Nigella Lawson shares recipe for raspberries in chardonnay jelly
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“There’s a particular recipe – my Malteser cake – that people often message me about, and they’ll say things such as, ‘I’ve made it for every birthday since my child was eight – and they’re now 18!’ It’s so moving to be a part of someone’s life in that way,” Nigella Lawson told Good Housekeeping.
Chocolate Malteser cake recipe
For the cake:
150 grams soft light brown sugar
100 grams caster sugar
175 millilitres milk
15 grams butter
Two x 15ml tablespoons Horlicks
175 grams plain flour
25 grams cocoa (sieved)
One teaspoon baking powder
Half teaspoon bicarbonate of soda
For the icing:
250 grams icing sugar
One teaspoon cocoa
45 grams Horlicks
125 grams unsalted butter
Two x 15ml tablespoons boiling water
Two x 37 grams packet (approx. 28-30 in number) Maltesers
Nigella explained: “Take whatever you need out of the fridge so that all the ingredients can come to room temperature (though it’s not so crucial here, since you’re heating the milk and butter and whisking the eggs).
“Preheat the oven to 170°C/150°C/325°F. Butter and line two 20cm /eight-inch loose-bottomed sandwich cake tins with baking parchment.
“Whisk together the sugars and eggs while you weigh out the ingredients; I use a freestanding mixer here which explains why I can do both things at once. Heat the milk, butter and Horlicks powder in a saucepan until the butter melts, and it is hot but not boiling. When the sugars and eggs are light and frothy, beat in the hot Horlicks mixture and then fold in the flour, cocoa, baking powder and bicarbonate of soda. Divide the cake batter evenly between the two tins and bake in the oven for 25 minutes, by which time the cakes should have risen and will spring back when pressed gently. Let them cool on a rack for about five to 10 minutes and then turn out of their tins.”
She continued: “Once the cakes are cold, you can get on with the icing. I use processor just because it makes life easier: you don’t need to sieve the icing sugar. So: put the icing sugar, cocoa and Horlicks in the processor and blitz to remove all lumps. Add the butter and process again. Stop, scrape down, and start again, pouring the boiling water down the funnel with the motor running until you have a smooth buttercream.
“Sandwich the cold sponges with half of the buttercream, and then ice the top with what is left, creating a swirly top rather than a smooth surface. Stud the outside edge with a ring of Maltesers or use them to decorate the top in whichever way pleases you.”
Nigella added: “The sponge layers can be frozen, wrapped individually in a double layer of food wrap and a layer of foil, for up to three months. Unwrap and thaw at room temperature for two to three hours. The cake is best eaten the same day it is iced but leftovers will keep in an airtight container for two to three days.”
The TV chef also revealed the recipe that means the most to her: “My mother’s Praised chicken.
“She died at the age of 48 and cooking that dish is a wonderful way for my children to be able to eat her food,” she told Good Housekeeping.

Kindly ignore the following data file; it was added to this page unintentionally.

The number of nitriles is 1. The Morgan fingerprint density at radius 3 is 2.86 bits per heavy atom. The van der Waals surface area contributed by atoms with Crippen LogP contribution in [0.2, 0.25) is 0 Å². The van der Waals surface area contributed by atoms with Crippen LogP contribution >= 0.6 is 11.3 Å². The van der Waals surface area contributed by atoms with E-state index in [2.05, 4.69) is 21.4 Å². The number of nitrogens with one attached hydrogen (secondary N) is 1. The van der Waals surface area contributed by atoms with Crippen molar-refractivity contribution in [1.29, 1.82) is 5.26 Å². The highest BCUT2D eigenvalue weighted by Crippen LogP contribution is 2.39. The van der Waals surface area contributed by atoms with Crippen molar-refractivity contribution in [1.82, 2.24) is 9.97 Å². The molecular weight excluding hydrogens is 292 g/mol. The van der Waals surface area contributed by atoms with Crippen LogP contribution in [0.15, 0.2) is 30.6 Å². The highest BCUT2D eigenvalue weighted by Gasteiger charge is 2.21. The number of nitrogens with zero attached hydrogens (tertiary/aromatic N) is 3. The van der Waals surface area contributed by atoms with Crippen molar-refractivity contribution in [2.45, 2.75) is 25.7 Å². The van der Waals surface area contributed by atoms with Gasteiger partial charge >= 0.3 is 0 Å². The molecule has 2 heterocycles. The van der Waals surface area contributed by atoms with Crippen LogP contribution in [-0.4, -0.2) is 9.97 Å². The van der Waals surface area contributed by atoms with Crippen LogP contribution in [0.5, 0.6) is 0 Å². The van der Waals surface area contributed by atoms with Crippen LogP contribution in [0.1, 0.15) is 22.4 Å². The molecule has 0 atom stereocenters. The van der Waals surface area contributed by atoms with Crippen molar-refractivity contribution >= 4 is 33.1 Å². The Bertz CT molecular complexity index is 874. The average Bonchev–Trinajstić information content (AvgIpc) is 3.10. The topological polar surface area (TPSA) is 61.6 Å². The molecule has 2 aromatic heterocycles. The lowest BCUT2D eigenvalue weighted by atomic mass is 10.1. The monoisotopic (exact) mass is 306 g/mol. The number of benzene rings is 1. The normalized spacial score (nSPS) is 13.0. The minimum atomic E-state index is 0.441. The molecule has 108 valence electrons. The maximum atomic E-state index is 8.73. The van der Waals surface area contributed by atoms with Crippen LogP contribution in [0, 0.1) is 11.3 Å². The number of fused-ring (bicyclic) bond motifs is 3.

My Mother’s Praised Chicken
One large chicken (preferably organic)
Two teaspoons garlic infused olive oil
100 millilitres white wine
Two or three leeks (cleaned, trimmed and cut into 7cm logs)
Two or three carrots (peeled and cut into batons)
Two or three sticks celery (sliced)
Approx. two litres cold water
One bouquet garni (or one teaspoon dried herbs)
One small bunch fresh parsley
Two teaspoons sea salt
Two teaspoons red peppercorns (or two teaspoons of good grinding pepper)
Chopped fresh dill
Nigella explained: “Get out a large, flame-safe cooking pot (with a lid) in which the chicken can fit snugly: mine is about 28cm wide x 10cm deep / 11inches wide x four inches deep.
“On a washable board, un-truss the chicken, put it breast-side down and press down until you hear the breastbone crack. (As you may imagine, I like this.) Then press down again, so that the chicken is flattened slightly. Now cut off the ankle joints below the drumstick (but keep them); I find kitchen scissors up to the task.
“Put the oil in the pan to heat, then brown the chicken for a few minutes breast-side down, and turn up the heat and turn over the chicken, tossing in the feet as you do so. Still over a vigorous heat add the wine or vermouth to the pan and let it bubble down a little before adding the leeks, carrots and celery.
“Pour in enough cold water to cover the chicken, though the very top of it may poke out, then pop in the bouquet garni or your herbs of choice, and the parsley stalks (if I have a bunch, I cut the stalks off to use here, but leave them tied in the rubber band) or parsley sprigs.
“The chicken should be almost completely submerged by now and if not, do add some more cold water. You want it just about covered.
“Bring to a bubble, clamp on the lid, turn the heat to very low and leave to cook for one and a half to two hours. I tend to give it one and a half hours, or one hour 40 minutes, then leave it to stand with the heat off, but the lid still on, for the remaining 20–30 minutes.”
She added: “Serve the chicken and accompanying vegetables with brown basmati rice, adding a ladleful or two of liquid over each shallow bowl, as you go, and putting fresh dill and mustard on the table for the eaters to add as they wish.”
The May issue of Good Housekeeping is on sale from March 30.
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